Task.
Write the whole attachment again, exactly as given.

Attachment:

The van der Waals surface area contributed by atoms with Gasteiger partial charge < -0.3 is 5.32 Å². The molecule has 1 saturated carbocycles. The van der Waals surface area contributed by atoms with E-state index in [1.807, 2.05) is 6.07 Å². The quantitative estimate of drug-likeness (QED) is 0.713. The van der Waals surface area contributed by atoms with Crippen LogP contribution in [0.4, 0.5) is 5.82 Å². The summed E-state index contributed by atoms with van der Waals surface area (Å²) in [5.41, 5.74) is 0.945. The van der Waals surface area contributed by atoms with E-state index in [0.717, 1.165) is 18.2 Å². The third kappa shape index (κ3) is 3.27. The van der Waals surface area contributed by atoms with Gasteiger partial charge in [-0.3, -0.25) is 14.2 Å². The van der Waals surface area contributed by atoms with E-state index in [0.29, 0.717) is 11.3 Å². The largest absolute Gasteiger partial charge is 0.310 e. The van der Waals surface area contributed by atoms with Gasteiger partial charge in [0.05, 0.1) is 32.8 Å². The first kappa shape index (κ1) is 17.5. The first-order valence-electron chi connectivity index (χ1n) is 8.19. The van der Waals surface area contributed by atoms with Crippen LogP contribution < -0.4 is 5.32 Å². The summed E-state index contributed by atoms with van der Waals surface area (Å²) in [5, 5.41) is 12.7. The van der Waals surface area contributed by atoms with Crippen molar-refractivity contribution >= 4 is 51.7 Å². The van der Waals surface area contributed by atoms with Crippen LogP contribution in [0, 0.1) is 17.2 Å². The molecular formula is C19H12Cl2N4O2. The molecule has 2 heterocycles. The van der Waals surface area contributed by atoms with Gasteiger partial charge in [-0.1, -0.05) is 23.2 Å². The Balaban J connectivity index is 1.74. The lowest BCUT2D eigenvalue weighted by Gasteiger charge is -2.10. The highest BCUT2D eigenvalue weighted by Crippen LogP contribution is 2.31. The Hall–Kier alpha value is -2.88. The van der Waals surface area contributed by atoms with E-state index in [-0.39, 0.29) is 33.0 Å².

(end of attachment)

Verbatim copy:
The van der Waals surface area contributed by atoms with Gasteiger partial charge < -0.3 is 5.32 Å². The molecule has 1 saturated carbocycles. The van der Waals surface area contributed by atoms with E-state index in [1.807, 2.05) is 6.07 Å². The quantitative estimate of drug-likeness (QED) is 0.713. The van der Waals surface area contributed by atoms with Crippen LogP contribution in [0.4, 0.5) is 5.82 Å². The summed E-state index contributed by atoms with van der Waals surface area (Å²) in [5.41, 5.74) is 0.945. The van der Waals surface area contributed by atoms with E-state index in [0.717, 1.165) is 18.2 Å². The third kappa shape index (κ3) is 3.27. The van der Waals surface area contributed by atoms with Gasteiger partial charge in [-0.3, -0.25) is 14.2 Å². The van der Waals surface area contributed by atoms with E-state index in [0.29, 0.717) is 11.3 Å². The largest absolute Gasteiger partial charge is 0.310 e. The van der Waals surface area contributed by atoms with Gasteiger partial charge in [0.05, 0.1) is 32.8 Å². The first kappa shape index (κ1) is 17.5. The first-order valence-electron chi connectivity index (χ1n) is 8.19. The van der Waals surface area contributed by atoms with Crippen LogP contribution < -0.4 is 5.32 Å². The summed E-state index contributed by atoms with van der Waals surface area (Å²) in [5, 5.41) is 12.7. The van der Waals surface area contributed by atoms with Crippen molar-refractivity contribution >= 4 is 51.7 Å². The van der Waals surface area contributed by atoms with Crippen LogP contribution in [0, 0.1) is 17.2 Å². The molecular formula is C19H12Cl2N4O2. The molecule has 2 heterocycles. The van der Waals surface area contributed by atoms with Gasteiger partial charge in [-0.1, -0.05) is 23.2 Å². The Balaban J connectivity index is 1.74. The lowest BCUT2D eigenvalue weighted by Gasteiger charge is -2.10. The highest BCUT2D eigenvalue weighted by Crippen LogP contribution is 2.31. The Hall–Kier alpha value is -2.88. The van der Waals surface area contributed by atoms with E-state index in [-0.39, 0.29) is 33.0 Å².